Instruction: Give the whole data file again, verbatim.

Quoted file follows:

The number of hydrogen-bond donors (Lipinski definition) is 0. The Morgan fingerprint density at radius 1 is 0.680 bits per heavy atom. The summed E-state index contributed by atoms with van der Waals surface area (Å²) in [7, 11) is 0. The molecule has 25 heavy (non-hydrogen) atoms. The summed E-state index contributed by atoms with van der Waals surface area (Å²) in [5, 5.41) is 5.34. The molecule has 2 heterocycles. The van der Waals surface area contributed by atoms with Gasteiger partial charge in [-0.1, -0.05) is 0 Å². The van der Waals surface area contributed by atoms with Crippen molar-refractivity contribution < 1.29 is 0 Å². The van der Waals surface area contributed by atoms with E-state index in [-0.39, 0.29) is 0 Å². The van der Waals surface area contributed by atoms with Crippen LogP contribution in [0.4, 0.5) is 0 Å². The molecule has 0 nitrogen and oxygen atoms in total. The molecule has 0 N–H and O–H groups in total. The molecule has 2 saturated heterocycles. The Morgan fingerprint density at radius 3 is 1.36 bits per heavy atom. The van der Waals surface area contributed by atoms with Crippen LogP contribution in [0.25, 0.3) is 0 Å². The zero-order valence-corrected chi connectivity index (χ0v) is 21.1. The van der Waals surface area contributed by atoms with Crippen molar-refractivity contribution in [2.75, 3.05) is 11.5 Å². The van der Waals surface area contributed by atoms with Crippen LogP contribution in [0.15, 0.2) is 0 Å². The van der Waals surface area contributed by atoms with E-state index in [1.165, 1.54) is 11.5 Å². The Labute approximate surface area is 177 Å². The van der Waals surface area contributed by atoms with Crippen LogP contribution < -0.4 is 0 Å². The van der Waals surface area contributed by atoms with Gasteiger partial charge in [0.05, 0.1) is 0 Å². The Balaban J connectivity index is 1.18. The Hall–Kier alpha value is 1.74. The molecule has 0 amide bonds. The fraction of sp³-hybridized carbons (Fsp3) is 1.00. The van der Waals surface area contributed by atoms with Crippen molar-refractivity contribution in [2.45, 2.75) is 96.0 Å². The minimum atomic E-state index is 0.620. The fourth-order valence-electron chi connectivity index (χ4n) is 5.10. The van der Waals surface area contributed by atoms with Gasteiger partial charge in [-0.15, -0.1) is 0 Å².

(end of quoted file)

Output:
The number of hydrogen-bond donors (Lipinski definition) is 0. The Morgan fingerprint density at radius 1 is 0.680 bits per heavy atom. The summed E-state index contributed by atoms with van der Waals surface area (Å²) in [7, 11) is 0. The molecule has 25 heavy (non-hydrogen) atoms. The summed E-state index contributed by atoms with van der Waals surface area (Å²) in [5, 5.41) is 5.34. The molecule has 2 heterocycles. The van der Waals surface area contributed by atoms with Gasteiger partial charge in [-0.1, -0.05) is 0 Å². The van der Waals surface area contributed by atoms with Crippen molar-refractivity contribution < 1.29 is 0 Å². The van der Waals surface area contributed by atoms with E-state index in [-0.39, 0.29) is 0 Å². The van der Waals surface area contributed by atoms with Crippen LogP contribution in [0.4, 0.5) is 0 Å². The molecule has 0 nitrogen and oxygen atoms in total. The molecule has 0 N–H and O–H groups in total. The molecule has 2 saturated heterocycles. The Morgan fingerprint density at radius 3 is 1.36 bits per heavy atom. The van der Waals surface area contributed by atoms with Crippen LogP contribution in [0.25, 0.3) is 0 Å². The zero-order valence-corrected chi connectivity index (χ0v) is 21.1. The van der Waals surface area contributed by atoms with Crippen molar-refractivity contribution in [2.75, 3.05) is 11.5 Å². The van der Waals surface area contributed by atoms with Crippen LogP contribution in [0.15, 0.2) is 0 Å². The van der Waals surface area contributed by atoms with E-state index in [1.165, 1.54) is 11.5 Å². The Labute approximate surface area is 177 Å². The van der Waals surface area contributed by atoms with Crippen LogP contribution < -0.4 is 0 Å². The van der Waals surface area contributed by atoms with Gasteiger partial charge in [0.05, 0.1) is 0 Å². The Balaban J connectivity index is 1.18. The Hall–Kier alpha value is 1.74. The molecule has 0 amide bonds. The fraction of sp³-hybridized carbons (Fsp3) is 1.00. The van der Waals surface area contributed by atoms with Crippen molar-refractivity contribution in [2.45, 2.75) is 96.0 Å². The minimum atomic E-state index is 0.620. The fourth-order valence-electron chi connectivity index (χ4n) is 5.10. The van der Waals surface area contributed by atoms with Gasteiger partial charge in [-0.15, -0.1) is 0 Å².